No matter how right you are, comparing your opponents to the Nazis is always wrong.
That didn't stop Ald. Danny Solis from drawing an unseemly comparison between Arizona and the Third Reich during Wednesday’s emotional City Council debate on a resolution to boycott Arizona because of its new illegal immigration law.
“In the early stages of Nazi Germany, there was a law that identified particular groups of people," Solis said in criticizing the Arizona immigration law. "This law has identified a particular group of people. This law is evil.”
The resolution, which passed 46-3, was sponsored by four Latino aldermen: George Cardenas, Ariel Reboyras, Ray Suarez and Ricardo Munoz. One by one they condemned the law as an attack on their people, but none used a comparison as incendiary as Solis.
Ald. Roberto Maldonado accused Arizona of passing a law “to legalize racial profiling, which is a politically correct way of legalizing racial discrimination.”
And Ald. George Cardenas said Arizona’s law has divided the country -- 70 percent of Americans approve, but 80 percent of Hispanics oppose. That opposition led them to pass the symbolic resolution.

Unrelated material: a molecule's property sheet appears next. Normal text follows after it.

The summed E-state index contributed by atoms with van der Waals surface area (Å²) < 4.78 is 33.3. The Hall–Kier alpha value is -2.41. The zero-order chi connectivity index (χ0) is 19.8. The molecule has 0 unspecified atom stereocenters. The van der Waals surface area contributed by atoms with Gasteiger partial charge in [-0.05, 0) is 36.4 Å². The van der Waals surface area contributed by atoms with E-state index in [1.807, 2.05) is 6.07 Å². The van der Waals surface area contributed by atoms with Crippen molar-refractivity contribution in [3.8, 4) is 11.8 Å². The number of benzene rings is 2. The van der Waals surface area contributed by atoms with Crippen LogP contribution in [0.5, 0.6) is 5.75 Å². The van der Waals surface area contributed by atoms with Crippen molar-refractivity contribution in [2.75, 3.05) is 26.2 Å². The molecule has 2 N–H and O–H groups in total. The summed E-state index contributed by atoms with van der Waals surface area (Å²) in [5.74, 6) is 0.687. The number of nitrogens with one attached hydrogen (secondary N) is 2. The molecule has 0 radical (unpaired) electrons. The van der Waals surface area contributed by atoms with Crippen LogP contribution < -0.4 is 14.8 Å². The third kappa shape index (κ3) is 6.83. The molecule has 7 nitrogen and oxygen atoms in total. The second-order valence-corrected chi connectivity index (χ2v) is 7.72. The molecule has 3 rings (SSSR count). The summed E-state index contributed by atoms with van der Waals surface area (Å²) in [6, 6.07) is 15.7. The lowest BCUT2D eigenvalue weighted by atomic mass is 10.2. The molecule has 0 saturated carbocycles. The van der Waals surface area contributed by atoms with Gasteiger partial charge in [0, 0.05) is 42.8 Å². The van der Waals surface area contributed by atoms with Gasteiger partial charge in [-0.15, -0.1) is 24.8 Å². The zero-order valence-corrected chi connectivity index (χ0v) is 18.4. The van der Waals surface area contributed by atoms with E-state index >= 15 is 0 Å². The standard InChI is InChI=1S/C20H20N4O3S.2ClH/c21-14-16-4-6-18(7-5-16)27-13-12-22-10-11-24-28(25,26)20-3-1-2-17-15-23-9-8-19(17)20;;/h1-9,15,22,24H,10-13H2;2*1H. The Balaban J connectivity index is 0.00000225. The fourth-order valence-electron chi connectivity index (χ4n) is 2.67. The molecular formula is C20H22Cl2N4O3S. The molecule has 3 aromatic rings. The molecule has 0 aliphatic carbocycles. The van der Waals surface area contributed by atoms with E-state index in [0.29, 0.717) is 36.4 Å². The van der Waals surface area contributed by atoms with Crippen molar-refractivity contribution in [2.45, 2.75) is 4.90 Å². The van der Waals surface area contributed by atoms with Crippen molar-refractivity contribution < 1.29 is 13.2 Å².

“We’re not telling another state what to do,” said Ald. Proco “Joe” Moreno. “We are reacting to what another state has done. We are responding to racially discriminatory laws in one of our states.”
Balcer represents Bridgeport, which once literally built a wall -- the Dan Ryan Expressway -- to keep out minorities. While noting that 111 immigrants have died in Iraq and Afghanistan, he said that “those who have stood in line [to emigrate] must not be jumped over” and argued that the boycott would only hurt the poor people in Arizona: the hospitality workers, the maids, the gardeners.”
Brian Doherty, the Council’s only Republican, noted that his parents were immigrants -- from Ireland -- then told the story of a Kenyan gang leader who was arrested 26 times in Chicago after his visa expired, and finally ordered the murder of a rival.
“I do not believe that we should announce a boycott of a sovereign state for handling problems that are different from ours,” Doherty said.
Even if we do, we shouldn’t call them Nazis.